I don’t normally blog about commodities. But lumber is one of those commodities that people may be more aware of lately, even if you have no desire to speculate on the product as a commodity play. Whether you or somebody you know is building a house or building a deck, the recent parabolic move by lumber is making it more expensive to build right now. Here at ValueTrend, I’ve been trying to get a quote on rebuilding the deck at the back of our office building. There’s both a shortage of material and a massive price increase in my quote since last year.
The question for both lumber investors and end-product users regarding lumber is…will it last?
The charts below makes it pretty clear that lumber is overbought. I think it will peak out pretty soon, and find a reason to correct in the coming month or two. Here is what the continuous contract lumber chart is suggesting to me:
- Parabolic move: The stock has more than doubled since its lows in March, with literally no corrections between then and now. That creates a vertical chart pattern – an unsustainable one. Check the large white bars on the price chart (second chart down).
- Lumber sentiment is at the same level it was in 2018 before it fell hard. Chart below shows sentiment (blue line) well above the horizontal red “irrational exuberance” level. Chart courtesy of sentimentrader.com
- The 200 day SMA – red line on chart below- lies at $430, while the lumber contract sits near $730. That’s some 60% ahead of the moving average. I look at prices holding 10% above the 200 day moving average as a little overbought, and 20% ahead of that average as very overbought.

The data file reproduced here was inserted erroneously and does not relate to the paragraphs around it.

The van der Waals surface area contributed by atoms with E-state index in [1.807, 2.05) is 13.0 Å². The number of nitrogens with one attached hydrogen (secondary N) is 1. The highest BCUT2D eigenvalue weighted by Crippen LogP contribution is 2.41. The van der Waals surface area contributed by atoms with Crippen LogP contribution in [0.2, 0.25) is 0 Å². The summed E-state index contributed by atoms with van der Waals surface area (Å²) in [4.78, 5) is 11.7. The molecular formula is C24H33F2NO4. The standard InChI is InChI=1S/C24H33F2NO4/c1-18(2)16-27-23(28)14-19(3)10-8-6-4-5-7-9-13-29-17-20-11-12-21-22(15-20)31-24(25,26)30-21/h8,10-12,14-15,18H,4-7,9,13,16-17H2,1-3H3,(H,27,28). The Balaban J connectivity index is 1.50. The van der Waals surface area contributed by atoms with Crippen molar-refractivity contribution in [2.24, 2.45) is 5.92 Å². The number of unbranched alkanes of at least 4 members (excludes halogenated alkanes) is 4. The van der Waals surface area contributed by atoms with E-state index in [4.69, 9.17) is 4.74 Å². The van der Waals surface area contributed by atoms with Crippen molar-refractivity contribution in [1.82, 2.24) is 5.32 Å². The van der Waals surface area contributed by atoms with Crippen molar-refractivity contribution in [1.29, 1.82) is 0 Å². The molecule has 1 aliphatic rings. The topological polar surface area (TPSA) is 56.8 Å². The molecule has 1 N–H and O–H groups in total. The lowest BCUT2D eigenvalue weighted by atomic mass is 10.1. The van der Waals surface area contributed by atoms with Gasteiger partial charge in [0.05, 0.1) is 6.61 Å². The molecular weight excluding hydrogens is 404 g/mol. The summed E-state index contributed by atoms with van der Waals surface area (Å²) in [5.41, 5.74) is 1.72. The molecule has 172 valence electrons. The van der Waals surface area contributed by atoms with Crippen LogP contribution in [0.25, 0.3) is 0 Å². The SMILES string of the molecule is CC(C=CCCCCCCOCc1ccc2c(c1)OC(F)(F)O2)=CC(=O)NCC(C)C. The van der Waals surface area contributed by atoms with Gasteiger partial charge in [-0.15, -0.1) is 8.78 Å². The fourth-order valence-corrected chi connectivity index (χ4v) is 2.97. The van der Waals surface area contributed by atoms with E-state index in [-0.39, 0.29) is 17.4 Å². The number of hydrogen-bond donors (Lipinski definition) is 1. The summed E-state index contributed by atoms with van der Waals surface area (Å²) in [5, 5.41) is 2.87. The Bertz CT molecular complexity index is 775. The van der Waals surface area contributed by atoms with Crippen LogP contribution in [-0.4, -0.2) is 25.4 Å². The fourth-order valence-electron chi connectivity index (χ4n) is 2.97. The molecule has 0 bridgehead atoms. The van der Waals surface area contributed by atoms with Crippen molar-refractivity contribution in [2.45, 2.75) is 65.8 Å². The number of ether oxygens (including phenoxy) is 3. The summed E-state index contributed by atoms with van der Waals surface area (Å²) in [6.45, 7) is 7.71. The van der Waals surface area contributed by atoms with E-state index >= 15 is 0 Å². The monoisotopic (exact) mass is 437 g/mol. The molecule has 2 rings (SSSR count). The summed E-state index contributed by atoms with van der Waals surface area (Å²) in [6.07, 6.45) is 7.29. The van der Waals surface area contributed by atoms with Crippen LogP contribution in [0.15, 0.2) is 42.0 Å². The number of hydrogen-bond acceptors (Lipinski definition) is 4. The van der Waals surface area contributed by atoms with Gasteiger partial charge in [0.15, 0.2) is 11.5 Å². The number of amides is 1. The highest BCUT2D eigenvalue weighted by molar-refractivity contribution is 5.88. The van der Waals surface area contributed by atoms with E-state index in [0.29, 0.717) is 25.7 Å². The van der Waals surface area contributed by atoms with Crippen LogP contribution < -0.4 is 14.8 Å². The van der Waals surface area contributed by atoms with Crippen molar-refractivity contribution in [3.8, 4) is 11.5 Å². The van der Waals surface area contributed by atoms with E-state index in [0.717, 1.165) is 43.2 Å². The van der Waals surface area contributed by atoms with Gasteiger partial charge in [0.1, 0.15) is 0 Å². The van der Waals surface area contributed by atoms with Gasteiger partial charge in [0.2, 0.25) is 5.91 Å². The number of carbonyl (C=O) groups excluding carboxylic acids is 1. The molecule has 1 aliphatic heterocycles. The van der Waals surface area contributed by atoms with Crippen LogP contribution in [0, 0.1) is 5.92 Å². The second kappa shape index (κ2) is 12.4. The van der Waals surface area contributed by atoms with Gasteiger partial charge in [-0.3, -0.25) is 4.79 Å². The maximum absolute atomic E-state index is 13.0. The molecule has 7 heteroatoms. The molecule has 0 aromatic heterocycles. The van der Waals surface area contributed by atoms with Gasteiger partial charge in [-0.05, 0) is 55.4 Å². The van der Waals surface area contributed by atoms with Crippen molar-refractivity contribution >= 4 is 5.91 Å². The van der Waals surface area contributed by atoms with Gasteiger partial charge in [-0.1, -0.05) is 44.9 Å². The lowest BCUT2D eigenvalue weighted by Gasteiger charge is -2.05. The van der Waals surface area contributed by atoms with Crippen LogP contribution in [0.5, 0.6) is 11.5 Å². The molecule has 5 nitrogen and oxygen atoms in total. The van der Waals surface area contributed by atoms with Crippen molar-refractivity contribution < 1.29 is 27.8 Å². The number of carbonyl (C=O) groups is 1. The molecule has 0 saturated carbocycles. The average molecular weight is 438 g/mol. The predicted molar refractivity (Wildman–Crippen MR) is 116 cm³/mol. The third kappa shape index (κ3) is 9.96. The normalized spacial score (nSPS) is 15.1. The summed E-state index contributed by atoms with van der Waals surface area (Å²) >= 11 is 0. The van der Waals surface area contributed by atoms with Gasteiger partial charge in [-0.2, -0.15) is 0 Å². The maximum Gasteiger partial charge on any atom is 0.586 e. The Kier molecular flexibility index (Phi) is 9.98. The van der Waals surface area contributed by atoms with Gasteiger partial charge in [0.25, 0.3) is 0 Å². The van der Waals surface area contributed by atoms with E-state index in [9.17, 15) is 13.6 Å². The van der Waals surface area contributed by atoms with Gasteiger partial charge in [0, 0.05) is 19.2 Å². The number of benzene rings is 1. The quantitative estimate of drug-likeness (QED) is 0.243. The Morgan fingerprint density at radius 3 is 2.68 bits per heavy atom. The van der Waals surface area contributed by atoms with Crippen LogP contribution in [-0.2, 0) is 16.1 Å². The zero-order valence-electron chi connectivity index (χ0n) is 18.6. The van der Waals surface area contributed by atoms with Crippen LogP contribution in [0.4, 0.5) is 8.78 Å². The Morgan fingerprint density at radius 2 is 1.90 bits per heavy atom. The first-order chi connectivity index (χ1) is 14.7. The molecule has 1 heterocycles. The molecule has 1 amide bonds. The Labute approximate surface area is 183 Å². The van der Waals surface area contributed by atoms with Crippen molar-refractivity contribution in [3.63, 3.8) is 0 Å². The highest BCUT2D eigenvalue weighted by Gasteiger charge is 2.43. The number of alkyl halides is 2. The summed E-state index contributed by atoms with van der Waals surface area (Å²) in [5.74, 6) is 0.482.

- Stochastics and RSI are way into the overbought zone. Watch for the hook down.
- MACD looks parabolic. Its not near crossing over or hooking down. But its imminent.
MACD suggests that lumber might have a bit more to go. But its a lagging indicator – so watch RSI and stochastics (and ROC or any other of your trusted momentum indicators) for a change in direction. They will give a clue before the big move down happens.
If you own lumber, enjoy the ride for the time being, with an exit plan. If you are building anything involving significant lumber supplies, well, it is what it is. But if you can put that process off – it might be cheaper to build next year, all things considered.
I’m off to the cottage until next week. Back with a new blog then.